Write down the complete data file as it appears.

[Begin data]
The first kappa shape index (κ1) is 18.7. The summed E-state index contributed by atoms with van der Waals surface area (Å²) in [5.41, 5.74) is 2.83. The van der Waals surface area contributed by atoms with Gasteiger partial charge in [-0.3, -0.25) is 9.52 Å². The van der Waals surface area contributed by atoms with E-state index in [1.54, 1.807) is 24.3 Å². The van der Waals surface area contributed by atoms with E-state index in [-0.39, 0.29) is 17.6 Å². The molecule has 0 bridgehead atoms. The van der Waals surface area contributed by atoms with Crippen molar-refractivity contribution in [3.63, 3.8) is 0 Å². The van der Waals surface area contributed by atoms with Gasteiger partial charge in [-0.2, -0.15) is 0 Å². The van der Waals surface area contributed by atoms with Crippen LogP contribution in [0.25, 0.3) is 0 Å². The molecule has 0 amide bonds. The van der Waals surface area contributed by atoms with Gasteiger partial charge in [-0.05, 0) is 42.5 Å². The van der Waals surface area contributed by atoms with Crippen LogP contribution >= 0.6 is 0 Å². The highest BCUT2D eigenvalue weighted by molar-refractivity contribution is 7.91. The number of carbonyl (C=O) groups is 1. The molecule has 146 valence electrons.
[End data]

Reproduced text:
The first kappa shape index (κ1) is 18.7. The summed E-state index contributed by atoms with van der Waals surface area (Å²) in [5.41, 5.74) is 2.83. The van der Waals surface area contributed by atoms with Gasteiger partial charge in [-0.3, -0.25) is 9.52 Å². The van der Waals surface area contributed by atoms with E-state index in [1.54, 1.807) is 24.3 Å². The van der Waals surface area contributed by atoms with E-state index in [-0.39, 0.29) is 17.6 Å². The molecule has 0 bridgehead atoms. The van der Waals surface area contributed by atoms with Crippen molar-refractivity contribution in [3.63, 3.8) is 0 Å². The van der Waals surface area contributed by atoms with Gasteiger partial charge in [-0.2, -0.15) is 0 Å². The van der Waals surface area contributed by atoms with Crippen LogP contribution in [0.25, 0.3) is 0 Å². The molecule has 0 amide bonds. The van der Waals surface area contributed by atoms with Gasteiger partial charge in [-0.05, 0) is 42.5 Å². The van der Waals surface area contributed by atoms with Crippen LogP contribution >= 0.6 is 0 Å². The highest BCUT2D eigenvalue weighted by molar-refractivity contribution is 7.91. The number of carbonyl (C=O) groups is 1. The molecule has 146 valence electrons.